Why is it that this is so difficult to believe? Is denial of this possibility based on reason or on prejudice? On intellectual or on emotional grounds ? Most would say it is based on rational or intellectual grounds. But is this really so?
If we believe that there is a life after death, to have knowledge concerning it would obviously be useful, as it would enable us better to prepare for it, and this the more insofar as it became a greater reality to us. It would also remove the fear of death. Many have said they would like to believe in a spiritual world such as is described by Swedenborg, but are not able to.
We have said it is useful to know the nature of life after death. Why could not God reveal this? And if God wished to reveal it, what other way would be more suitable than to introduce the spirit of a man into it while he was still living on earth? From this it can be seen that the grounds for not considering, with an open mind, the possibility of Swedenborg's being introduced into the spiritual world are not intellectual. They must, therefore, be emotional or from prejudice.
What, then, are these emotional prejudices?
Many persons are fearful of being considered naive and credulous, and of being ridiculed on this ground.
The spirit or fashion of the times is scientific materialism, and few have the ability or will to think clearly, apart from the intellectual fashion of their day.
Many persons wish to appear up-to-date or modern. These people fear to be considered old-fashioned in their ideas; and a belief in the possibility of open communication with the dead is not considered modern.
Whereas many have a vague hope for a life after death, with most there is little living faith in such a life.
In the case of many people, their life is contrary to the idea of "seeking first the Kingdom of God and his righteousness" (Matthew 6:33), and they do not wish to be disturbed in the life they are leading.
Because Swedenborg described his experiences in the spiritual world, he has been called a paranoiac. Hardly anyone who has read the Writings of Swedenborg and is acquainted with his life doubts his sincerity. The argument for his mental aberration is based solely on the preconceived idea that such communication is impossible. But those holding such a view, if logical, must necessarily apply this epithet to John the Baptist, the Apostle John, Paul and the other Apostles, and the Lord Himself, all of whom were accused in their time of being mad or possessed by a devil, and the same ban applies to the Old Testament prophets, such as Ezekiel and Daniel.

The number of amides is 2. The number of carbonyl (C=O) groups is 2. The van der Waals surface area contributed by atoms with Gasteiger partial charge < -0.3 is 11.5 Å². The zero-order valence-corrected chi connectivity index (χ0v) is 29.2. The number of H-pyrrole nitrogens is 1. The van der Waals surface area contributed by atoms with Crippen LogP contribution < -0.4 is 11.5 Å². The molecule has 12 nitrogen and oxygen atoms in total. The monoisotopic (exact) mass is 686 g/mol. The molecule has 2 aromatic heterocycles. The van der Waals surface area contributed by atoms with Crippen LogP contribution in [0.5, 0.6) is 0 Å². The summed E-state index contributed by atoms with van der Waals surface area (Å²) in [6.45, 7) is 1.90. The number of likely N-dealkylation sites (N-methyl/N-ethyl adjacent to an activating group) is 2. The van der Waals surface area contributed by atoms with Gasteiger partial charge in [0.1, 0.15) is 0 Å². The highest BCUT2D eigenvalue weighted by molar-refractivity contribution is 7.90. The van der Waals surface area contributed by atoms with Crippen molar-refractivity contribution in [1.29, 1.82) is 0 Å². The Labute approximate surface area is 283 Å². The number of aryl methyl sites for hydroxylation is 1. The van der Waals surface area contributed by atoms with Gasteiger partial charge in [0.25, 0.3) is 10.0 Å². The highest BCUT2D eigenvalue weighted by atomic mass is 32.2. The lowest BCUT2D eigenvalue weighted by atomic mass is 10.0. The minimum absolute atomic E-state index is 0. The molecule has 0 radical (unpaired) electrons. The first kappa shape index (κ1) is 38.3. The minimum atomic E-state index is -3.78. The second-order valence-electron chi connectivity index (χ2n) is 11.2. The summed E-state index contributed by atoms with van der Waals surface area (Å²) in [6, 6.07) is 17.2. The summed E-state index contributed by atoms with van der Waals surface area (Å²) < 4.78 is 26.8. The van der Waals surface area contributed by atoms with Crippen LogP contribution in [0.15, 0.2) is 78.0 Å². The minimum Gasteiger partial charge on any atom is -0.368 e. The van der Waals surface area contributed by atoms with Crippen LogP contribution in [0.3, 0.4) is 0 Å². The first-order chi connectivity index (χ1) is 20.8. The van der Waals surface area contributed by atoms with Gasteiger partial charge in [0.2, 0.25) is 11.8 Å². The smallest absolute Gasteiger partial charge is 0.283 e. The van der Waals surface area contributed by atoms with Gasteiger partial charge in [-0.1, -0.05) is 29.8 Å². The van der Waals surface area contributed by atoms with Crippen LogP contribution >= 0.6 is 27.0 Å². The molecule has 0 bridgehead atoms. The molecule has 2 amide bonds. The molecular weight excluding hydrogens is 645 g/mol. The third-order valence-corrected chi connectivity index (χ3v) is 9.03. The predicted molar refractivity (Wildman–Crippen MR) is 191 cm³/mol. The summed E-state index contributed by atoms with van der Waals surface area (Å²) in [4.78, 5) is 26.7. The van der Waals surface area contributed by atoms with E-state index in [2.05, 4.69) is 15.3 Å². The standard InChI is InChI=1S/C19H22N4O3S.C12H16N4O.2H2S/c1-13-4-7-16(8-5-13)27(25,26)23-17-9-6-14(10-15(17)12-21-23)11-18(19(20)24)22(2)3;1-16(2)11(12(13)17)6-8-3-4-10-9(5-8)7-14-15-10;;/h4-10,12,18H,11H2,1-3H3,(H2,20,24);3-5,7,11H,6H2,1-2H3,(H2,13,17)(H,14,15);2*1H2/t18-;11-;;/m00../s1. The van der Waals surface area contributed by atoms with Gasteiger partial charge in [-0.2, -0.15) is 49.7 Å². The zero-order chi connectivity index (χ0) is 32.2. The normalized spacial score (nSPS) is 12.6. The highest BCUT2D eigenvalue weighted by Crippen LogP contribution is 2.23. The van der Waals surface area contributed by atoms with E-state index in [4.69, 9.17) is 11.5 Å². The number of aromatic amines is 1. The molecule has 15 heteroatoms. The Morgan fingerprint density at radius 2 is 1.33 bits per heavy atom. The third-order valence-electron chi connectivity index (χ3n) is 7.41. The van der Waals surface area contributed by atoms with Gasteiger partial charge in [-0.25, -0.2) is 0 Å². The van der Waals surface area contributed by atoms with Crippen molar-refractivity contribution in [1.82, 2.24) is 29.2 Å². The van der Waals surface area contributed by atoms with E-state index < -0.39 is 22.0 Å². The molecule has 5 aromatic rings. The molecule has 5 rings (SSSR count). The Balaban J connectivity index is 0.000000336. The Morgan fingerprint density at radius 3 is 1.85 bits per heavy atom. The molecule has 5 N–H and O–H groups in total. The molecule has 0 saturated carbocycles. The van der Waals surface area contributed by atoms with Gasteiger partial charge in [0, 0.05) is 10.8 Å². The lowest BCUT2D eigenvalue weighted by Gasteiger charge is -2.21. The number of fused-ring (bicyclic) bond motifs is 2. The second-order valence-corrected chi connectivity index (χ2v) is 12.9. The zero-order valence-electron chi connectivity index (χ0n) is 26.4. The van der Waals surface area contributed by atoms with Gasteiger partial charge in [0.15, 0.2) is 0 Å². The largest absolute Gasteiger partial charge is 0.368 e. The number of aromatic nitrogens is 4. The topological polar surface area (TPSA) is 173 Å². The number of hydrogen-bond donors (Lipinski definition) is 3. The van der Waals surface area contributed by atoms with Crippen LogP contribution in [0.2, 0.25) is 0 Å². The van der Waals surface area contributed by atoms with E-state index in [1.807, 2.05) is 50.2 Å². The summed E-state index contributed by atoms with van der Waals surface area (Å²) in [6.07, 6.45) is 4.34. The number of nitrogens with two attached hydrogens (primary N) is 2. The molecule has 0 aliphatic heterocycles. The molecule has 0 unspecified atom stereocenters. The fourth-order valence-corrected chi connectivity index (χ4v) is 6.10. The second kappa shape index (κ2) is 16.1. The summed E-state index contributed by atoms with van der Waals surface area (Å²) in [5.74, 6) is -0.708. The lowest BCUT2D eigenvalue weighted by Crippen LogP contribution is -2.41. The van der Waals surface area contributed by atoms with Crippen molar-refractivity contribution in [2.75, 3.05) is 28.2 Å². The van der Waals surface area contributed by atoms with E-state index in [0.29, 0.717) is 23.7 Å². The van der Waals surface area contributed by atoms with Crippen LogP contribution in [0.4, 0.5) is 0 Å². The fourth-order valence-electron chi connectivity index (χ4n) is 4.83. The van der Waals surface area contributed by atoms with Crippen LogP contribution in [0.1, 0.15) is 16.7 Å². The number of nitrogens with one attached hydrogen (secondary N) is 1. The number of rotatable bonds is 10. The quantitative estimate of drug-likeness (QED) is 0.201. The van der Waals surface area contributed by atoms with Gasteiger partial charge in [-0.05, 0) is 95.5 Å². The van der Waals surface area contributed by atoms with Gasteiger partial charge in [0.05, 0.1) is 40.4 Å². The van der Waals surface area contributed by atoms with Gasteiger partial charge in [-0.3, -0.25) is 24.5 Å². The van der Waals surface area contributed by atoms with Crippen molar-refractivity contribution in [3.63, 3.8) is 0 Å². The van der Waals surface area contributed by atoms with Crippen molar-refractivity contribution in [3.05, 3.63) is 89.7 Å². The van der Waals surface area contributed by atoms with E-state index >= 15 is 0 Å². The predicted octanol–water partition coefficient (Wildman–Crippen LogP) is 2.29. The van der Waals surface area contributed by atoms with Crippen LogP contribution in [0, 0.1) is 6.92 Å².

Swedenborg is said to have suffered from paranoia. This word gives the impression that this is a modern, scientific diagnosis. Many psychologists apply the same term to the above-named religious teachers.
"Paranoia" is defined in Webster's Dictionary as being "mental derangement; insanity; especially a chronic form of insanity characterized by a very gradual impairment of the intellect, systematized delusions, and usually by delusions of persecution producing homicidal tendencies. In its mild form paranoia may consist of well-marked crochetiness in persons commonly called 'cranks.' Paranoiacs usually show evidence of bodily and nervous degeneration, and may have hallucinations of sight and hearing."
Swedenborg's writings are very clear, logical, and systematic. As shown above, as to his person, he was highly respected by all who knew him; moreover, he was cheerful and friendly. He led a very normal and balanced life, and he was remarkably vigorous in both mind and body until his death at the age of eighty-four. All these characteristics are the opposite of paranoia. A prominent psychologist, puzzled by Swedenborg, said he was unique and did not fit into any known classification.
The sole reason for designating Swedenborg a paranoiac was his statements that he had open communication with those who had died. This is based on the hypothesis that such communication is not possible.